Last year, Facebook announced that it would cut down on the dissemination of hard news, and return to its original intention of building an online community news network that truly belongs to individual users.
Over the past 16 months, the global social media giant has been working aggressively to promote local community news.
What is interesting about Facebook’s new program is that quite a number of district-based and community organizations in Hong Kong have actually been, over the past few years, pursuing similar initiatives as part of their campaign efforts for the District Council elections scheduled for November.
So what kind of approach the mighty Facebook has adopted when it comes to choosing and editing news material as well as forwarding community news to its users?
More importantly, can local online news outlets in Hong Kong draw any useful insight from Facebook’s way of running community news?
Judging from the arrangements Facebook has already made so far, the company has “defined” three main categories of local community news: local crime, court news and obituaries, which make up more than half of the total number of local news stories the company is currently disseminating.
Most of the content for these news stories is extracted by Facebook users themselves from the local police and court websites, as well as draft obituaries prepared by funeral homes.
Once photos have been added to these news stories, they are uploaded to social media, then selected by Facebook’s own automatic news editing system.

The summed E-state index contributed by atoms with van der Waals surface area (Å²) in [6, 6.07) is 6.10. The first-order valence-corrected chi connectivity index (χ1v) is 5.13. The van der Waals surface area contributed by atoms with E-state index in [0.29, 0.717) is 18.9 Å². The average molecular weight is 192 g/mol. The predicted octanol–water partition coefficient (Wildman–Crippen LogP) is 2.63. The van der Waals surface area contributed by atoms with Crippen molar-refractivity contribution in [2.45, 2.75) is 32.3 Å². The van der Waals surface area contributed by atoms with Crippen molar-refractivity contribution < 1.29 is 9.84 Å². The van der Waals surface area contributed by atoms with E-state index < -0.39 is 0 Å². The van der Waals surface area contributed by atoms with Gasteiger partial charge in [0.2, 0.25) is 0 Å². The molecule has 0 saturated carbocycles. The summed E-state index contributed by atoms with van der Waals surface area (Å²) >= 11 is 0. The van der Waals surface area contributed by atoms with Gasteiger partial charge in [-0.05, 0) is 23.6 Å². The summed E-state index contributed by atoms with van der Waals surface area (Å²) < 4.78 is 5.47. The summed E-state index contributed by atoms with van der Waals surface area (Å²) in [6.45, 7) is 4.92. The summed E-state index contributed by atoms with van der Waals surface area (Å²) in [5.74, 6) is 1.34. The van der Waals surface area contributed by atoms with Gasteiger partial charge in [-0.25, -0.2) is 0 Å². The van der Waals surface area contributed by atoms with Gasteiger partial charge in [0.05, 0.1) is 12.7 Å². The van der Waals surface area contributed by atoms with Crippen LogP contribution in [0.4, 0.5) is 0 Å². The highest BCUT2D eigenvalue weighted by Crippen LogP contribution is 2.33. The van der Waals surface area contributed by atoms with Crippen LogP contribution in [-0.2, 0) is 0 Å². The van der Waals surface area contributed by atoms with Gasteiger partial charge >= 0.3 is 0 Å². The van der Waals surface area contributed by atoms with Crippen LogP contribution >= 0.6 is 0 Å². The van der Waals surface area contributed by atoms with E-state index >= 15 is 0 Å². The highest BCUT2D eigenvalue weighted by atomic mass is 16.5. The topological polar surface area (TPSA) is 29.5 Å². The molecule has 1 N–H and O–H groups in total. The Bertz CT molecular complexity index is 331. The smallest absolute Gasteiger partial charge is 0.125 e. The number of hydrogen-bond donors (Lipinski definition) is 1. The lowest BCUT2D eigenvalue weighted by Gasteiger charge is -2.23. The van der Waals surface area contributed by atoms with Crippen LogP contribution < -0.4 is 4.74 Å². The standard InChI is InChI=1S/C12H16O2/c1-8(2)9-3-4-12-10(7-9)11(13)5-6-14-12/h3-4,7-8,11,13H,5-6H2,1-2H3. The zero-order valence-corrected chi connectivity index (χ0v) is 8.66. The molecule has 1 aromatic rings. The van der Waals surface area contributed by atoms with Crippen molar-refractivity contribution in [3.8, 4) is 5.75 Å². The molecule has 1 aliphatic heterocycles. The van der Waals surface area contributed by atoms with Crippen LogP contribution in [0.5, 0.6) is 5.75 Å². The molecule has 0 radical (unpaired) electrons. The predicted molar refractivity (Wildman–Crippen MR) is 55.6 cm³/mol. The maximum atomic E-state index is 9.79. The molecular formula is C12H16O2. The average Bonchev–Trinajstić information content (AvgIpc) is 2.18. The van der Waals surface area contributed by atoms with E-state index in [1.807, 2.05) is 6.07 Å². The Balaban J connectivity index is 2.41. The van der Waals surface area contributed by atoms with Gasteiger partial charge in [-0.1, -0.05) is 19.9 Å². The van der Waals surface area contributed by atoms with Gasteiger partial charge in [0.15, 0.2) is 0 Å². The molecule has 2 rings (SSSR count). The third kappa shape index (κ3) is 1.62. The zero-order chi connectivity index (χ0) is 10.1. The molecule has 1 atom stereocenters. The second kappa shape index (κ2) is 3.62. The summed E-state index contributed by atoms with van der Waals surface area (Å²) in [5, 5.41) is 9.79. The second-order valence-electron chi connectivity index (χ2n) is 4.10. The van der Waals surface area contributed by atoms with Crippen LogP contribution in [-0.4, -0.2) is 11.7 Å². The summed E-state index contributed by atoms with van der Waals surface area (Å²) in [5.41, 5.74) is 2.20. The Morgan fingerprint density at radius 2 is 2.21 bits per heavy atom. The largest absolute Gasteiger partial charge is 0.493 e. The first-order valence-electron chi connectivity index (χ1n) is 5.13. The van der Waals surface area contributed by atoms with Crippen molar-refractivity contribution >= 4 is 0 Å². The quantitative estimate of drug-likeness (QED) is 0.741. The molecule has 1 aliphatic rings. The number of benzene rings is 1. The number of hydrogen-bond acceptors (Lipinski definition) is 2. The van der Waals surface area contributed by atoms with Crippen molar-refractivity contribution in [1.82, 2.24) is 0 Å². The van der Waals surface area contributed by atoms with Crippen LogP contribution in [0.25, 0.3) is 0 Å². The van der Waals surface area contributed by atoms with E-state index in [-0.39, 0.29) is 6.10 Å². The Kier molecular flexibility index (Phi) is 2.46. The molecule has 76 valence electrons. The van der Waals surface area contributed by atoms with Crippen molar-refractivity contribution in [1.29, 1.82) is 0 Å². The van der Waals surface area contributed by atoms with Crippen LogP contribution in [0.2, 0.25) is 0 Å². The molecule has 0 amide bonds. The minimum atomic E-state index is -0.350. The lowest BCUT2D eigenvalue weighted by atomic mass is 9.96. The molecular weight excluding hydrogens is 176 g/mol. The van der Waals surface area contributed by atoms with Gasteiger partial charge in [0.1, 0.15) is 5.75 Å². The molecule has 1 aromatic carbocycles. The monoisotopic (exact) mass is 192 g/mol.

“Crime news” focuses on local traffic accidents, missing persons, robberies and drug trafficking.
However, apart from the three main news categories, Facebook is also covering other types of local news such as highlights of local events, new shop openings and lists of schools that have won prizes.
Yet at present, the biggest criticism made by the American media against Facebook’s community news coverage service is that while it is purely providing information for readers, it has failed to provide any direction in which citizens can improve their own communities.
In the meantime, some have also slammed Facebook for being a lot slower than local TV networks when it comes to providing local news and community information.
On some occasions, certain news stories only appeared on Facebook as long as three days after they had already been covered by local radio or TV networks!
The main reason why Facebook is running local news so sluggishly is that the company has gone to great lengths to scrutinize news content which it has received out of concern that some of these news stories may have obvious political leanings, such as “white versus colored people crime rates”.
Moreover, Facebook is working painstakingly to avoid fake news, which explains why it takes so long for the company to update its community news.
In comparison, some online district-based news outlets in Hong Kong won’t hesitate for a second to demonstrate their own political stance, and some of them mount relentless attacks against political rivals.
However, such an aggressive approach would probably only further fuel the “echo chamber effect” in the cyber world.
In fact, the availability of information and news about what’s hot and what’s not in the local community can generate more likes from netizens. The key is how to make known your stance through your choice of news material.
For example, a community news platform that focuses on introducing new eateries and shopping discounts has subtly taken a stand that is fundamentally different from that of an online news group that promotes urban greening and community gardening, while being able to draw attention from centrist voters at the same time.
This article appeared in the Hong Kong Economic Journal on May 1
Translation by Alan Lee
[Chinese version 中文版]
– Contact us at [email protected]